Moving AND Pregnant
CONTRIBUTED BY LAN
When I was about 36 weeks pregnant w/my chunky monkey , my nesting instinct kicked in and I wanted desperately to set up house again in a new, larger place to accommodate our newly expanded family of five. But eventually, practical sense and friends telling me that I was bonkers settled in and we’re still here in our house. But I’m not giving up! With a possible year left here in Okinawa, I’m enjoying thinking about moving us all into a larger home with room to let the kiddos crazily run around in circles and play in a large dog-poop-free yard. For Okinawa Hai! reader Suzy, this is old business. She lives on-base and has gone through the whole ordeal of upgrading to a larger home while pregnant AND dealing with the bureaucracy that is inevitable with government agencies. Single, Double, TRIPLE kudos to you, Suzy! She has graciously offered to share with us her experience so that we don’t have to jump through the same ol’ hoops to get into a better living situation. Thanks so much for sharing, Suzy!
“We moved here to the island at the end of May and became pregnant with our second child a few months after the fact. We were originally put into a 2 Bdrm so we’ve had to go through the process of trying to get into a larger unit. I thought I’d write something for anyone else having to deal with a similar experience while here in Okinawa. It’s been quite an ordeal I have to say but I really think it would have been a much smoother transition had we received the proper information.”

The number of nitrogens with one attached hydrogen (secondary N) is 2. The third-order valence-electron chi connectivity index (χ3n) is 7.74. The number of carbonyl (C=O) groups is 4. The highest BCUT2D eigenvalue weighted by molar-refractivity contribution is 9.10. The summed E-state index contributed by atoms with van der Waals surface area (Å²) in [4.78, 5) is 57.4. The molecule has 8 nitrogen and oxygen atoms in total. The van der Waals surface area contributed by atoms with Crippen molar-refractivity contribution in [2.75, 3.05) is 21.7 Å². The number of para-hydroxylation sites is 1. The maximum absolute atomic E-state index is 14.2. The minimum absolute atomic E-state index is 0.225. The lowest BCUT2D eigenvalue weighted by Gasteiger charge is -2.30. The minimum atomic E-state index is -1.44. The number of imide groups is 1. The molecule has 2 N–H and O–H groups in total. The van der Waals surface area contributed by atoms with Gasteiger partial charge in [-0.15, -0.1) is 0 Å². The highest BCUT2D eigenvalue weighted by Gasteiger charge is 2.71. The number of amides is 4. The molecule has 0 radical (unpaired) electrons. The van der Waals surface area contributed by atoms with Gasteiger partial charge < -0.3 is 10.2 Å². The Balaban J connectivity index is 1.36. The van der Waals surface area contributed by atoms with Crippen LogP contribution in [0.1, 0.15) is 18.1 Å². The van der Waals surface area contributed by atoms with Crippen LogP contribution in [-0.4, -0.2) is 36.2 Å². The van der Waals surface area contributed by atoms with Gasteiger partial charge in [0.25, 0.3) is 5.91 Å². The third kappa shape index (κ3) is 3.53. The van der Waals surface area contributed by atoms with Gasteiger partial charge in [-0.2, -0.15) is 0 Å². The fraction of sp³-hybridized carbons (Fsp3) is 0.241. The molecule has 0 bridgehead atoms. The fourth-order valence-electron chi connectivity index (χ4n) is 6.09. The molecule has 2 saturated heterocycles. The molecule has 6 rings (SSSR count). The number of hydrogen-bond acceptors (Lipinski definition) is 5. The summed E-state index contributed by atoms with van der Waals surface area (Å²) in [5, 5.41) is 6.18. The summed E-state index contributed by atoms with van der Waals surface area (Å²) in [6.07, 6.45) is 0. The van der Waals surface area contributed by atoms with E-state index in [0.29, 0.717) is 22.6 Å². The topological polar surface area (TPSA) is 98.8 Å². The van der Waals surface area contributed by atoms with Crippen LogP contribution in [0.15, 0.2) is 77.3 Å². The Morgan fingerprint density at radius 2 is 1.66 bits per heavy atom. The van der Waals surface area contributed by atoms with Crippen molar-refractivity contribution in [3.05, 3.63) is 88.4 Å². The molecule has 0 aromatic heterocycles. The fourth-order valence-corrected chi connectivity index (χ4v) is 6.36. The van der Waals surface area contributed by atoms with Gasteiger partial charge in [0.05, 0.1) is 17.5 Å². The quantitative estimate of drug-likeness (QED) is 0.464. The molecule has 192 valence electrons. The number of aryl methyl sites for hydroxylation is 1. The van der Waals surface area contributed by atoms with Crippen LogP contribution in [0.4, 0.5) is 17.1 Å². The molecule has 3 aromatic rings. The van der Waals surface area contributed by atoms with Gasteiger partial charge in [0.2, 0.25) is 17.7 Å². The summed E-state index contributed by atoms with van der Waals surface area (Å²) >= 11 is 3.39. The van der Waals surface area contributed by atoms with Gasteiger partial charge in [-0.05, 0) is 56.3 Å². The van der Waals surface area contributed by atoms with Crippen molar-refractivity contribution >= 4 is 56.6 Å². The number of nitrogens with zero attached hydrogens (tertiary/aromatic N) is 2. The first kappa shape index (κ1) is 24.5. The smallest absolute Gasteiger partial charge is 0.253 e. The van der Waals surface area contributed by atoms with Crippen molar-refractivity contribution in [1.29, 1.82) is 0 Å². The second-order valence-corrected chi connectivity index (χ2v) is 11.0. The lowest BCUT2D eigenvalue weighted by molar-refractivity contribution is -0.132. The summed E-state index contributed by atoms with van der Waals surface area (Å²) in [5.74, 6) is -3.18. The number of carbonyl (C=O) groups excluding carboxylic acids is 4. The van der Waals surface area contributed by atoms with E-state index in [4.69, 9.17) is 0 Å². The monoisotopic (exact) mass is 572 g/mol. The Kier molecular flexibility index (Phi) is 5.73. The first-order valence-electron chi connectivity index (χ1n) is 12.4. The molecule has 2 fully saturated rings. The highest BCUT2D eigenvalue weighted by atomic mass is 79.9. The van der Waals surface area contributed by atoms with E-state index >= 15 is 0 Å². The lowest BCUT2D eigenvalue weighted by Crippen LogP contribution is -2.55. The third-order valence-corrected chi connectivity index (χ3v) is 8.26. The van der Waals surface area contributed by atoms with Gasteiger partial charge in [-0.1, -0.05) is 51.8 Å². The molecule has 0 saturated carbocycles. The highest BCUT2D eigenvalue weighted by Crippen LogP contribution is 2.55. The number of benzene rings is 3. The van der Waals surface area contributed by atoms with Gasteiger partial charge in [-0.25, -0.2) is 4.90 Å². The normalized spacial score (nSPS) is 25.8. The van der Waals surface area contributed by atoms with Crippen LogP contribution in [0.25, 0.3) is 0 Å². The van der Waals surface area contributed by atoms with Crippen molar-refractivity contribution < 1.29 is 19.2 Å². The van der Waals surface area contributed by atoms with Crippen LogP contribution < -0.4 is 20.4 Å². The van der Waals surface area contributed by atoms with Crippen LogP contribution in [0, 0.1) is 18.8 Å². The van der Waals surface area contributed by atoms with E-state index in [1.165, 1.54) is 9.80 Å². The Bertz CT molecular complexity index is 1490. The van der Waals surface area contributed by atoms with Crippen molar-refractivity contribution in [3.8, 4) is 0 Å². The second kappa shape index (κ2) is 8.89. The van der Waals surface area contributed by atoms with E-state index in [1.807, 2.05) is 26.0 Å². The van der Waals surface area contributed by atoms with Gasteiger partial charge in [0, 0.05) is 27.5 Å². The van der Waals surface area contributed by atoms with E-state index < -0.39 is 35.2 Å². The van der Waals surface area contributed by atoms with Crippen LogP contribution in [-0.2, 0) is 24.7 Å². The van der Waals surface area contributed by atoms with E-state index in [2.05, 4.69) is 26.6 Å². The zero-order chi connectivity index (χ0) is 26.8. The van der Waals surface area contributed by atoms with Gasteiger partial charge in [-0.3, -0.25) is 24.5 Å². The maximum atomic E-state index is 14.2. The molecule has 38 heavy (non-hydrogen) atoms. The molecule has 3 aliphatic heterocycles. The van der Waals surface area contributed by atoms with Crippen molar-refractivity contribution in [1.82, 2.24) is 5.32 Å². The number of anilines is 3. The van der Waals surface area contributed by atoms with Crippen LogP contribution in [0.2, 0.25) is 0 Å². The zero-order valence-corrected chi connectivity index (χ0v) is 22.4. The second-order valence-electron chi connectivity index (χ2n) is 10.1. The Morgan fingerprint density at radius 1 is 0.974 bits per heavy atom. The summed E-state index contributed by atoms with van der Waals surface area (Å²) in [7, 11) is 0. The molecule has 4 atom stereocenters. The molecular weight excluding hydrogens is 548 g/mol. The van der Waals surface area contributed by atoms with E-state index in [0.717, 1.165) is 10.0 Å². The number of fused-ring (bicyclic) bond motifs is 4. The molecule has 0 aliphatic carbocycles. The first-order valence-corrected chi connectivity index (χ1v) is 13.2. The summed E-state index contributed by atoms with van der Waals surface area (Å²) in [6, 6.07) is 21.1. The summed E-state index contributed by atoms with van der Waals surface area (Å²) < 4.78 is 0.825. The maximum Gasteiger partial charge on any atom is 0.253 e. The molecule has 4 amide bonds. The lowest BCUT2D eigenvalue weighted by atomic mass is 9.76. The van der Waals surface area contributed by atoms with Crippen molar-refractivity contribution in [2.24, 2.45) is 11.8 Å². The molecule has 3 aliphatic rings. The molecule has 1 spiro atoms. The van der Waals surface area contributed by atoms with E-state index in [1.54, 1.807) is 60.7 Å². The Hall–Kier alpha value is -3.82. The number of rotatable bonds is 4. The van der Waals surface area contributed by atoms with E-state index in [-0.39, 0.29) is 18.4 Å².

“The first step that should be taken is to go to your health care provider to receive a letter confirming your pregnancy. This is usually only given to active duty military members so my OB physician was quite shocked when housing requested it. But, they need the confirmation. Then you take this confirmation along with a newly filled out housing application to your local housing office. The housing office will then put you on their waiting list. We were told many different things by many different people but the reality is that they will usually only offer you something either right before you give birth or after you give birth.”
“This is their policy. We knew from the minute that we found out that we were pregnant that we’d need to have another mandatory c-section so that led to a tiny bit of a problem. We wouldn’t have been able to move after the baby was born and most physicians won’t recommend a move such as this during the last month of pregnancy so we were left scrambling to find another option.”
“After months of calling housing and desperately checking our status on the waiting list, I was about to give up. I purchased a special mini crib to squeeze into our tiny bedroom and figured we’d make do. Then I ran into another pregnant woman who I found out had the same situation but was due after me. She had already moved into a bigger unit though! I immediately contacted housing (by the use of the ICE system) to file a complaint and was finally told what I needed to do to help our situation less than two days later. If you have any medical issues that need to be accommodated, you can go to housing and ask for “exception to policy” paperwork. Once this paperwork is filled out and stamped by your command or your husband’s command, it needs to be submitted to housing (along with a written letter by your physician stating the medical condition and recommendation). This paperwork then goes through housing’s chain of command (including a medical rep. that contacts your physician) for approval. I’m told this process can take a while so if you need to do all of this I would suggest doing it as soon as possible. We got lucky. We have only been on the list for about 4 months and were just offered a new place which is ironic because I was just about to drop all of the required paperwork off at the housing office.”